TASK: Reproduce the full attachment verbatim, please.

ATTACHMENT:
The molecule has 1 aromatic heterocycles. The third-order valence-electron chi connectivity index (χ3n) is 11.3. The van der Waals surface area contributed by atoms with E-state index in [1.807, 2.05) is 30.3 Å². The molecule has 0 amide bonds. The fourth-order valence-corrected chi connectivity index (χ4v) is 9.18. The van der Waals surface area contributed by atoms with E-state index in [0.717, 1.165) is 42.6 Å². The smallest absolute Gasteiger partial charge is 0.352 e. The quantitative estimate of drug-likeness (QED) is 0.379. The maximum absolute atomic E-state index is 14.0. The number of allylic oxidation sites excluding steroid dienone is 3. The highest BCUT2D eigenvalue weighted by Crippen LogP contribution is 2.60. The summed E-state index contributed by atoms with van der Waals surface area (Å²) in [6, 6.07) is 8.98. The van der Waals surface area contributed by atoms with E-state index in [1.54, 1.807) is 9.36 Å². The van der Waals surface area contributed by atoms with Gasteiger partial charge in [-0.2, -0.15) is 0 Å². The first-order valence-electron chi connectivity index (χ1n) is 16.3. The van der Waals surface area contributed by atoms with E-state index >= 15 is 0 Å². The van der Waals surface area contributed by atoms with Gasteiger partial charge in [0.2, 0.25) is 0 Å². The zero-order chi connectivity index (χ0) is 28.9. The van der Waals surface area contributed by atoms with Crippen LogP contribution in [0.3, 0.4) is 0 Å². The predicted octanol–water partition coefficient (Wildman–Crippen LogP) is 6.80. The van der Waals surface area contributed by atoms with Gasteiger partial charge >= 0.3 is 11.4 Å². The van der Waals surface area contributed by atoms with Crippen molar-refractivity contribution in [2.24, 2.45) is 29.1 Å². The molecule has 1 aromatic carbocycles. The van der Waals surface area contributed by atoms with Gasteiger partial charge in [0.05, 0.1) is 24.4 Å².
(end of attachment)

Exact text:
The molecule has 1 aromatic heterocycles. The third-order valence-electron chi connectivity index (χ3n) is 11.3. The van der Waals surface area contributed by atoms with E-state index in [1.807, 2.05) is 30.3 Å². The molecule has 0 amide bonds. The fourth-order valence-corrected chi connectivity index (χ4v) is 9.18. The van der Waals surface area contributed by atoms with E-state index in [0.717, 1.165) is 42.6 Å². The smallest absolute Gasteiger partial charge is 0.352 e. The quantitative estimate of drug-likeness (QED) is 0.379. The maximum absolute atomic E-state index is 14.0. The number of allylic oxidation sites excluding steroid dienone is 3. The highest BCUT2D eigenvalue weighted by Crippen LogP contribution is 2.60. The summed E-state index contributed by atoms with van der Waals surface area (Å²) in [6, 6.07) is 8.98. The van der Waals surface area contributed by atoms with E-state index in [1.54, 1.807) is 9.36 Å². The van der Waals surface area contributed by atoms with Gasteiger partial charge in [-0.2, -0.15) is 0 Å². The first-order valence-electron chi connectivity index (χ1n) is 16.3. The van der Waals surface area contributed by atoms with E-state index >= 15 is 0 Å². The van der Waals surface area contributed by atoms with Gasteiger partial charge in [0.2, 0.25) is 0 Å². The zero-order chi connectivity index (χ0) is 28.9. The van der Waals surface area contributed by atoms with Crippen LogP contribution in [0.3, 0.4) is 0 Å². The predicted octanol–water partition coefficient (Wildman–Crippen LogP) is 6.80. The van der Waals surface area contributed by atoms with Gasteiger partial charge >= 0.3 is 11.4 Å². The van der Waals surface area contributed by atoms with Crippen molar-refractivity contribution in [2.24, 2.45) is 29.1 Å². The molecule has 1 aromatic carbocycles. The van der Waals surface area contributed by atoms with Gasteiger partial charge in [0.05, 0.1) is 24.4 Å².